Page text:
David also thinks that a few dominant app sources will emerge in China – though not necessarily Google’s, saying, “All those 70 competitors (3rd party Android markets) will narrow down.

He’s right. One of the issues that has arisen with the variety of Android app markets in China is the difficulty in supporting app updates, which has caused some confusion among developers. Today, you’re looking at almost 70 independent marketplaces, but perhaps two to three years from now, there will be only 10 marketplaces in the country.

You may ask, is it true that no one is making money on Android in China? How about the ads? The ads could help with the revenue, right? Well, speakers on the Google’s Android panel at TechCrunch’ Disrupt Beijing agreed that there aren’t many people making money on Android in the world’s largest mobile market by number of subscribers, but that things may change as advertisements in applications are rolled out.

Android Market Could Move to the Next Level in China

Here’s what John Lagerling, the director of global Android partnerships, said when he was asked if the Android Market needs to launch in China,

“I can’t predict the future,” he said.“If we screw up the way we build Android, then OEMs and developers will start choosing something else,” he said.

“We need to be attentive to the needs of the Chinese market. We are trying to take the pulse of the needs of the Android market.”

According to John, Google is always working with its partners, and Android needs China to succeed. And here’s one thing we think Google has somehow made a right move — One of the goals of making Android open source was to encourage new entrants and that a number of Chinese OEMs who used to depend on custom OSes and stacks, to switch to Android. That clearly explains why we are seeing Chinese Android tablets in the country, especially those iPad knockoffs.

Turning to Innovation Works‘ Wang Hua, he doesn’t see the 3rd party Android markets as a problem. He actually thinks what Google needs to do is NOT launch the Market here, but make a Market API. That means Google should launch a standard for third-party application stores instead of launching its own store. That idea, Wang says, would enable Google to provide a framework for China’s numerous alternative app stores.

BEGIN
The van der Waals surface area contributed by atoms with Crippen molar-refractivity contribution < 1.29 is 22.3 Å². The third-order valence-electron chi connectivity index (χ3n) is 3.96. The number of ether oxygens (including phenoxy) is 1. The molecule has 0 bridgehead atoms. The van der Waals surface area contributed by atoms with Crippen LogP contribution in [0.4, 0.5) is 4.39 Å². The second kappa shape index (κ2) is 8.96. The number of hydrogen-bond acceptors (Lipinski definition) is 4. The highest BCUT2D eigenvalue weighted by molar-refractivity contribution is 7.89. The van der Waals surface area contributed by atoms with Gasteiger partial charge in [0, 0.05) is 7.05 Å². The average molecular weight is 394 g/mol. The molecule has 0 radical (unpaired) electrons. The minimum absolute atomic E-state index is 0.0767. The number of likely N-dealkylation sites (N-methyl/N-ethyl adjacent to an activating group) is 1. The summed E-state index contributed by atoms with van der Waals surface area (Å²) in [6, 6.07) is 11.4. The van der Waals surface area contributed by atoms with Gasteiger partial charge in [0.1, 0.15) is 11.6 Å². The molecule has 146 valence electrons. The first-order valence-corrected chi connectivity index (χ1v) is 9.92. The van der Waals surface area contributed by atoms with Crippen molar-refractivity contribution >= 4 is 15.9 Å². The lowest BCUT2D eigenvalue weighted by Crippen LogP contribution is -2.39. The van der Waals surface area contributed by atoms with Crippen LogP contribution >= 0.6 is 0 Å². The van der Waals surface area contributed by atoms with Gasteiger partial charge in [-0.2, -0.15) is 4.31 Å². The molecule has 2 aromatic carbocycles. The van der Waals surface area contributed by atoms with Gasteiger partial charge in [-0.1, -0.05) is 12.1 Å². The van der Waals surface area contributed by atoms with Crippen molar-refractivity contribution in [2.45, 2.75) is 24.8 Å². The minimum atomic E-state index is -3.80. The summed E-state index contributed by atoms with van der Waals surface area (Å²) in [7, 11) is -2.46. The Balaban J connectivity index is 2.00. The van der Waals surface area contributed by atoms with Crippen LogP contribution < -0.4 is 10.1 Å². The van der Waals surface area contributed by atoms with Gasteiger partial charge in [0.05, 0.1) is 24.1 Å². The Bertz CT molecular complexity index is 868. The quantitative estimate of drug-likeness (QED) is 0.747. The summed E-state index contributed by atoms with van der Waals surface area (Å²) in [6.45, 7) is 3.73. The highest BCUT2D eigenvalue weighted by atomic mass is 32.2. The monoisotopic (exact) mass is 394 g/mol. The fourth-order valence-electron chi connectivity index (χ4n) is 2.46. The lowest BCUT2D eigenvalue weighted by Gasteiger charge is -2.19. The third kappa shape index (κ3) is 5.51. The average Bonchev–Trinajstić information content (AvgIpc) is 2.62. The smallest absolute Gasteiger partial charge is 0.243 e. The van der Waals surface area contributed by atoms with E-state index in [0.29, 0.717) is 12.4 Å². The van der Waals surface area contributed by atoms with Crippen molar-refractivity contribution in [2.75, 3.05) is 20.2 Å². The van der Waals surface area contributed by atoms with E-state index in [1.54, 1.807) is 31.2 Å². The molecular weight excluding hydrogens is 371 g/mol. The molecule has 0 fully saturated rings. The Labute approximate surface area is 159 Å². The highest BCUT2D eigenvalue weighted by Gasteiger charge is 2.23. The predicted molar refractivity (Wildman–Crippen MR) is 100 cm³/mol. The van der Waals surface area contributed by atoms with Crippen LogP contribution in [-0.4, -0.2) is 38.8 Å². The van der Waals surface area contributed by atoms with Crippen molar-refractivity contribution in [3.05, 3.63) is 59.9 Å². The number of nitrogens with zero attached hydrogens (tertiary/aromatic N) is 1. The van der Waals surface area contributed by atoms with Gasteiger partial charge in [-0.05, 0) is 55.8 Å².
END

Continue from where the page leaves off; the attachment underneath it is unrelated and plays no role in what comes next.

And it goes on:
“If you go to the market to buy a phone, Android is your only choice,” said Wang Hua.“For the consumer side, Android is the only system that can enable $100 smartphones that can enable all consumers to enjoy smartphones,” Wang said.

“Android makes smartphones a commodity.”

Other than $100 Android smartphones, perhaps the Chinese OEMs can earn a profit from cheaper tablets (1,000 yuan or less) that will begin to sell in China in 2012.

2012: Year of Android Tablet in China

Steve Jobs once said that 2010 was “Year of the iPad,” and alluded to talk that suggests Apple will face competition from an avalanche of competitors, including Google’s Android 3.0 on the Motorola Xoom and Samsung Galaxy Tab, HP’s webOS tablet, and BlackBerry’s new QNX PlayBook, by rhetorically asking if 2011 would be the year of iPad copycats. From what we have seen so far this year, 2011 is the year of iPad 2, but according to David Chao, 2012 could be the year of Android tablet in China. Yea, David sees China as necessary for Android because it will become the largest mobile internet market. Plus, he is sure that Android will empower China‘s speedy hardware builders, and Android can release a lot of China’s fundamental strength in manufacturing. Here’s David’s “crazy” thoughts,

“We’re going to have 1000RMB ($157) and below tablets coming out. I think Android is going to be the game console of choice for China, because China doesn’t have a console of its own.”

Seriously, cheap Android tablets are now everywhere in China. Prices start at $78 and top out at $315, but none of them features Honeycomb. Meanwhile, gaming consoles are illegal in China, though the unofficial gray market for the systems such as PSP, NDS, Xbox, PS3 and Wii, has flourish there. Moreover, we always see Chinese kids and teenagers carrying a PSP, iPhone, or iPad on the streets to play games.


Android has a lot of potential in the Chinese market. If the marketplace for apps can come together, then China could become a land of huge opportunities for app developers. As we know, not everyone in China could afford an iPhone. In the lower-price space, Android is quickly replacing feature phones in the entry-level segment of the Chinese phone market. So, if there’s an Android marketplace that is working flawlessly like Apple’s App Store in China, we bet Android is going to win the day in China, especially in the lower end of the market. Meanwhile, Google should figure out a way to stop Chinese carriers, phone makers, and independent companies to open their own versions of the Android Market in China. If the 3rd party Android markets continue to populate, the result is a lot of app choices for Chinese users, therefore there will be more security risks.